Armed with business knowledge, the students are brought together in their six-strong learning groups. “They are in the same type of business and have the same problems, and so the people who can, then come together on a regular basis,” says Mr Overmars.

“This is one way to keep them learning and extend the learning.”

The coaching element then comes to the fore, and the employee embarks on a year-long coaching process designed to complement their executive education to date.

The employee is also paired with an internal coach or mentor, someone from the top 200 senior managers within the organisation. This aspect of the coaching is carefully done, beginning with a four-way meeting between the person to be coached, the mentor, the mentor’s boss, and corporate human resources.

“We designed this set-up - we want people to have a clear look at their leadership style and we want to broaden the scope of our participants,” says Mr Overmars.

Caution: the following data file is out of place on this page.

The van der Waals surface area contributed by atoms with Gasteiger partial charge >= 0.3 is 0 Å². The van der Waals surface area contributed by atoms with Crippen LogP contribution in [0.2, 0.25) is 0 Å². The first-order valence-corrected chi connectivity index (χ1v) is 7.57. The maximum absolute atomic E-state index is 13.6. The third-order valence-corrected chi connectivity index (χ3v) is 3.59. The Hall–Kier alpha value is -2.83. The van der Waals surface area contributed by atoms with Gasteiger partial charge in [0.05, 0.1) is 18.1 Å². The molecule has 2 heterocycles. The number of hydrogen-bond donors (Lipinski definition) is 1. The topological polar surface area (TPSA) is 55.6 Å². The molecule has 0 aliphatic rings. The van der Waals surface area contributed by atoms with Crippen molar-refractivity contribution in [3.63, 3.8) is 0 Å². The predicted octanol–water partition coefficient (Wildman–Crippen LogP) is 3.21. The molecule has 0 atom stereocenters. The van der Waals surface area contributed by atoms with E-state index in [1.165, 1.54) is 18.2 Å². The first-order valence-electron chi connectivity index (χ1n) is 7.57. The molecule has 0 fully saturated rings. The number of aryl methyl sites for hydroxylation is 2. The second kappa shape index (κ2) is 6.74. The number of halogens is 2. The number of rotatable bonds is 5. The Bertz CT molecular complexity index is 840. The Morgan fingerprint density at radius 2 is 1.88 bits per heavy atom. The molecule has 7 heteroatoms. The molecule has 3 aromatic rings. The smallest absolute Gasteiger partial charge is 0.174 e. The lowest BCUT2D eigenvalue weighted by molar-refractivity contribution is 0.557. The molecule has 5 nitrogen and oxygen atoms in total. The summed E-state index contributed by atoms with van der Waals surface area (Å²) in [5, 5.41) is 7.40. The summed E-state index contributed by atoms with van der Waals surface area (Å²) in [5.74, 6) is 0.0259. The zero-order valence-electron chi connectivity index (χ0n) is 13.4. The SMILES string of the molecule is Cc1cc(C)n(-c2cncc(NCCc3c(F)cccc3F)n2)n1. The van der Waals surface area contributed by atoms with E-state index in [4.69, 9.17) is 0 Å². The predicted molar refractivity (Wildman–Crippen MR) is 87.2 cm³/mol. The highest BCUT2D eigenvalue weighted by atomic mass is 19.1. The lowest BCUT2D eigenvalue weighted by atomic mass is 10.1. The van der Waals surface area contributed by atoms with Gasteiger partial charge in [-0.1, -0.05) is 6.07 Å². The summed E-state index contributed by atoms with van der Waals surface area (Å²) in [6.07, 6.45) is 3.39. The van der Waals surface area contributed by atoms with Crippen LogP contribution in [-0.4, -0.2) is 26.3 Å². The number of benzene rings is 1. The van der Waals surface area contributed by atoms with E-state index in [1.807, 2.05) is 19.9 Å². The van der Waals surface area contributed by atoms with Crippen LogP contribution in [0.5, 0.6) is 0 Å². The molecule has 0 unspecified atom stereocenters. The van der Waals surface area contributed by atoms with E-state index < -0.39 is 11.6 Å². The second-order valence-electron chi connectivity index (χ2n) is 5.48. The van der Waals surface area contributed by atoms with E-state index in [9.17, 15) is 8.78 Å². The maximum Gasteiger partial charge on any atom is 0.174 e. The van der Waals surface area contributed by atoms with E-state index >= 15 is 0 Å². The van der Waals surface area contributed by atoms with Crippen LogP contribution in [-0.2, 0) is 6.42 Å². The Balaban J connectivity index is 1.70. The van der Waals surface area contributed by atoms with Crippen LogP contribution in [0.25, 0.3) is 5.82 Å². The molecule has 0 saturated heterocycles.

At Philips International, employees who have taken part in executive education are also supported by coaching sessions.

But Jef Pauwels, vice-president of corporate HR, leadership and organisational development, says the group has also adopted action learning as an integral part of much of its executive education.

Executives, once they have embarked on a course, are expected to work on a specific project with relevance to the business.

“Executives have to make sure it is close to the daily work performance,” says Mr Pauwels. “They must find a project themselves and this reinforces the learning - it brings it to real life. It gives a push to learning and a push to applied learning in the workplace.”

In the past, says Mr Pauwels, executives studied projects that were on a more abstract level. Today, however, the group insists that people work on topics close to the daily business such as a strategy plan for a corporate customer.

At TNT Express, the global courier sends its managers from all over the world on an executive development programme run by Warwick Business School in the UK. The six modules are delivered over three years and an integral aspect of each module is the assignment.

Each assignment dovetails closely with the group’s daily business.